Vaccination against COVID-19 is highly effective in addressing the COVID-19 pandemic7. However, because patients with obesity and/or T2DM show immunosenescence (for example, of the CD4+ and CD8+ T cell compartments) and increased HbA1c levels are associated with a reduced immune response to an influenza A (H1N1) vaccine1, the question arises as to whether obesity and impaired metabolic health might adversely influence the efficacy of vaccines against SARS-CoV-2. In this respect, a study published in September 2021 that included patients who were fully vaccinated against COVID-19 and were admitted to the Yale New Haven Health system hospital investigated parameters associated with vaccine-breakthrough COVID-19 infections. Among the pre-existing comorbidities, overweight, T2DM and cardiovascular disease were frequently seen in patients with severe or critical illness8.

In addition, a study published in September 2021 that investigated the effectiveness of COVID-19 vaccination in Scotland’s nationwide platform EAVE II, T2DM, coronary heart disease and chronic kidney disease were associated with increased risk of severe COVID-19 outcomes9. These findings agree with results from a study in Israel showing that COVID-19 vaccine effectiveness might be slightly lower among people with a higher number of coexisting conditions, such as obesity, T2DM and hypertension, compared with people with a low number of coexisting conditions. For example, in patients with no coexisting conditions, vaccine effectiveness 7 days after the second dose of the BNT162b2 mRNA vaccine to end of follow-up was 91% (95% CI 83–96) for documented infection and 93% (95% CI 78–100) for symptomatic illness. The effectiveness was reduced to 86% (95% CI 72–95) and 89% (95% CI 68–98), respectively, in patients with three or more coexisting conditions7. Whether the risk of breakthrough infections can be estimated by the level of spike-antibody levels after COVID-19 vaccination has not yet been investigated. However, studies indicate that a time-dependent decline in antibody levels might increase the risk of breakthrough infections10.

What is the bigger picture about the relationships of obesity and impaired metabolic health with COVID-19? First, more than a year after the first reports about these relationships were published, novel data support the strong effect of obesity and impaired metabolic health on the severity of COVID-19. Second, new studies highlight that obesity, and possibly diabetes mellitus, strongly promote a severe course of the disease, specifically in younger people. Third, mechanistic studies highlight the role of hyperglycaemia and hyperinsulinaemia in this process. Fourth, as COVID-19 might become an endemic disease, the role of obesity and impaired metabolic health in promoting vaccine-breakthrough SARS-Cov-2 infections needs to be taken very seriously (Fig. 1). This issue is particularly important as, beyond the acute illness, a substantial health loss, including that associated with disorders of lipid metabolism, diabetes mellitus and obesity, has been observed in people who have had COVID-19 (ref.1). Thus, to combat the COVID-19 pandemic, weight loss in people with obesity or overweight, and improvement of hyperglycaemia and insulin resistance, should be promoted. Furthermore, national and international programmes on the political level and in the public health sector need to be initiated to achieve the goal to reduce the prevalence of obesity and improve metabolic health.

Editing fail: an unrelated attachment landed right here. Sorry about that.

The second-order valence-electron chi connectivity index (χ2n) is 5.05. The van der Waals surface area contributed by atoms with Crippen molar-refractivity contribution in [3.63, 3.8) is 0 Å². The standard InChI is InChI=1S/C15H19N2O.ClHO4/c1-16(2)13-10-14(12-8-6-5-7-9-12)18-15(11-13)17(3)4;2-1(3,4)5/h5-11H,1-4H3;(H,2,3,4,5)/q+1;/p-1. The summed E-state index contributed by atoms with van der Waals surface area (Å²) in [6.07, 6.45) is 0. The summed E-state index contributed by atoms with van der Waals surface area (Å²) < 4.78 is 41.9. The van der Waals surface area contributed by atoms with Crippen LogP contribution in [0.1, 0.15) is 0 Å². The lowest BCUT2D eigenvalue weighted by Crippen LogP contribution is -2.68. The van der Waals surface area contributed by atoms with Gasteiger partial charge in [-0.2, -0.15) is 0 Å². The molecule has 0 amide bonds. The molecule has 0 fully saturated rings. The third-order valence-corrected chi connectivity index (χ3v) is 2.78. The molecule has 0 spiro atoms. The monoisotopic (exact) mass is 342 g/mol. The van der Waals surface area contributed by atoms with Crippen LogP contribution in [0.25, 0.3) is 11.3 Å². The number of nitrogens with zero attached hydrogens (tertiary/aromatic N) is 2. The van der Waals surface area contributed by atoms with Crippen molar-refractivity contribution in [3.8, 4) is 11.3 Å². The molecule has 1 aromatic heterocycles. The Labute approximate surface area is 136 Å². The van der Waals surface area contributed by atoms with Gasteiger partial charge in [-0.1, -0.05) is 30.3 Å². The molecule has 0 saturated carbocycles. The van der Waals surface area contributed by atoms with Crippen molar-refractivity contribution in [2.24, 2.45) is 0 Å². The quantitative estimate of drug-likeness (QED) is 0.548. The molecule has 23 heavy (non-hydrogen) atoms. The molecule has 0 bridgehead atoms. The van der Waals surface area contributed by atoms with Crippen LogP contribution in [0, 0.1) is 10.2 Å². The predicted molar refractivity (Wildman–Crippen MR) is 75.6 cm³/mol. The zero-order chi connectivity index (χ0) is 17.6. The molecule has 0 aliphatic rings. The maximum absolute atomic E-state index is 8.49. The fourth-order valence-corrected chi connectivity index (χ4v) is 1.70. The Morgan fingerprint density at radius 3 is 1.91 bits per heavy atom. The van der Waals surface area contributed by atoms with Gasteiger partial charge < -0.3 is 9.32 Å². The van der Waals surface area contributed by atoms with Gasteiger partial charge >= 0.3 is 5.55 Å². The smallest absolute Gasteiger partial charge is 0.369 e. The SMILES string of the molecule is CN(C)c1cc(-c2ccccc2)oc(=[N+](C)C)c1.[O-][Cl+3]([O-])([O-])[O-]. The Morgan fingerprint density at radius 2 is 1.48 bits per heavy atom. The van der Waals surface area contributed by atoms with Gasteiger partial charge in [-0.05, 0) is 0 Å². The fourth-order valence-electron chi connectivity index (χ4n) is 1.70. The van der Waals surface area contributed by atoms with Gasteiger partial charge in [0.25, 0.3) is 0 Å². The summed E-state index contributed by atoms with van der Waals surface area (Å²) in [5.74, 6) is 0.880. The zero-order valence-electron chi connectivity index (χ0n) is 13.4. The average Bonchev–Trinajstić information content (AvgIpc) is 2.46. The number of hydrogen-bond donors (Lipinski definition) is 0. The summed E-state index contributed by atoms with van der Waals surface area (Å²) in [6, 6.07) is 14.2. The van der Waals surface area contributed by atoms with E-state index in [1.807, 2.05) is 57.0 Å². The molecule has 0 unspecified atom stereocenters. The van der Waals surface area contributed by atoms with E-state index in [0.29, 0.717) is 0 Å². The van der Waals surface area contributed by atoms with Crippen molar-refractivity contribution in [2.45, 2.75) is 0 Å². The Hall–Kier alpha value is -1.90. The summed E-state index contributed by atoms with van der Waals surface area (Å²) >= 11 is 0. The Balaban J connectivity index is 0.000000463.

Fig. 1: Obesity, impaired metabolic health, COVID-19 and vaccine-breakthrough SARS-CoV-2 infection.
figure 1

Relationships between obesity and impaired metabolic health and morbidity and mortality, based on SARS-CoV-2 infections and vaccine-breakthrough SARS-CoV-2 infections.